One way to support cancer patients in addition to regular medical follow-ups is to allow them to communicate online with health care providers. Studies have documented that approximately 16% to 69% of cancer patients use the Internet for health information[19] and that e-mail communication is the most common reason why patients use the Internet.[20] Studies have shown that patients are highly interested in the possibilities for the exchange of electronic messages with their health care providers[20,21] but that there has been some reluctance from physicians and concerns about workload and time demands, confidentiality, data security, and inappropriate use of e-mail, by patients.[22] So far, research on patient-provider electronic communication has focused primarily on patient-physician communication, where the perspectives of both physician and patient have been studied.[23] A recent review that explored, among other subjects, the content of e-mail messages from patients to physicians reported that most inquiries and topics in patients' e-mails addressed nonacute issues, medical information, medical condition or updates, and subspecialty evaluation.[22] To date, there is little research reported in the literature on patients' use of online communication with nurses.[23–26] This indicates that either nurses have so far only played a limited role in providing support through online communication or this area has not been much researched.

To provide patients with support in their homes aside from face-to-face visits, our research group developed and tested WebChoice, an Internet support system for breast and prostate cancer patients that allowed patients to communicate online with oncology nurses. Patients undergoing treatment or rehabilitation could ask questions to oncology nurses, discuss concerns, and ask advice where and when they needed it, and the nurses responded within 24 hours (weekdays). The electronic messages from the cancer patients provided our research group with rich material about how patients communicated online with nurses, the experiences of their illness that they wished to share with them, and the type of questions and concerns for which they sought support.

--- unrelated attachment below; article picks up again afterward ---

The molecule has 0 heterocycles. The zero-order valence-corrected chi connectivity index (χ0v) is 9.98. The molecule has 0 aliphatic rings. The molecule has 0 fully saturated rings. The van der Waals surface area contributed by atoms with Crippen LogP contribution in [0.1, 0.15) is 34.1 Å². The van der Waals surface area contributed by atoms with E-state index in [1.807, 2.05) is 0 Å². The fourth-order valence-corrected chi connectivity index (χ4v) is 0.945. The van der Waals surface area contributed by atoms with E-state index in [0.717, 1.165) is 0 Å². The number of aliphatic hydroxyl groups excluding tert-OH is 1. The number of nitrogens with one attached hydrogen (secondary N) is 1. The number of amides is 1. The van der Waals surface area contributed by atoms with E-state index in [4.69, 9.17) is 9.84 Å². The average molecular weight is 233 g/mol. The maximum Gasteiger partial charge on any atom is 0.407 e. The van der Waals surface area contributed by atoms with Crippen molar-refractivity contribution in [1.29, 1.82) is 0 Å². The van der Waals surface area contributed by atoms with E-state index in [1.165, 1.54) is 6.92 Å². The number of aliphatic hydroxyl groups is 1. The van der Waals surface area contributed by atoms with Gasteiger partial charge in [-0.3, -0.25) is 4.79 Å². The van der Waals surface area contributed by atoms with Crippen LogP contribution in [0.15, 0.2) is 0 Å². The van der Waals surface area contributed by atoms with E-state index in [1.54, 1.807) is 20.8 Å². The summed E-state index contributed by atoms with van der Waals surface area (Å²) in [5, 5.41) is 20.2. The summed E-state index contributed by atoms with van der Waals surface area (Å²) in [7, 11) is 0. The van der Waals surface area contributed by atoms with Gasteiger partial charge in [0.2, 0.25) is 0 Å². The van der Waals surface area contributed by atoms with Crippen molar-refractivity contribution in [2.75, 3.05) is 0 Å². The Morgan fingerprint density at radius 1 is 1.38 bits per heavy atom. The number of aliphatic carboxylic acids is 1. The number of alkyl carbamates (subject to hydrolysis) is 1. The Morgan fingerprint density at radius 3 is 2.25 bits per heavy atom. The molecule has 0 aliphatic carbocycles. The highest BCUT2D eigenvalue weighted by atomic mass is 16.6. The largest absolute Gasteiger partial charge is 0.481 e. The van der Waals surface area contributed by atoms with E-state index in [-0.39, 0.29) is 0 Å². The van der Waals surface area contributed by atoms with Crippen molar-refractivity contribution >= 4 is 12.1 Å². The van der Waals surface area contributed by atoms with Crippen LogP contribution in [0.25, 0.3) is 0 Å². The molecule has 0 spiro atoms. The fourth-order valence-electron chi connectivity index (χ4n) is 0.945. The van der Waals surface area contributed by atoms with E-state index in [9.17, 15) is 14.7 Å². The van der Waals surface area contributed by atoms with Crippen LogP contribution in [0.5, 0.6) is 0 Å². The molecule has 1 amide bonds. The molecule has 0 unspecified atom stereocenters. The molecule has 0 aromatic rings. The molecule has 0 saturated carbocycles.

As far as we know, no earlier studies have explored in-depth online communications between patients and oncology nurses through an online patient-nurse communication (OPNC) service. Therefore, there is little previous knowledge about how cancer patients use this communication service and what they choose to express when given the opportunity for e-mail communication with oncology nurses. Because nurses have a primary focus on the consequences and management of illness and its impact on daily life, they therefore have a different role than physicians, who primarily have a medical orientation toward the disease and its treatment. Thus, cancer patients may raise different questions and concerns and communicate about their illness differently in personal communications with nurses than they would with physicians.

Against this backdrop, our study seeks to explore what cancer patients choose to express to oncology nurses about their illness situation when given the opportunity for e-mail communication. This study then sheds light upon a "snapshot" of the study participants' experiences of living with cancer as they have expressed it through this technological context of writing. This further answers the questions of how the cancer patients in our study used this patient-nurse communication tool in health care and whether this service might be useful in the care and support of cancer patients in the future.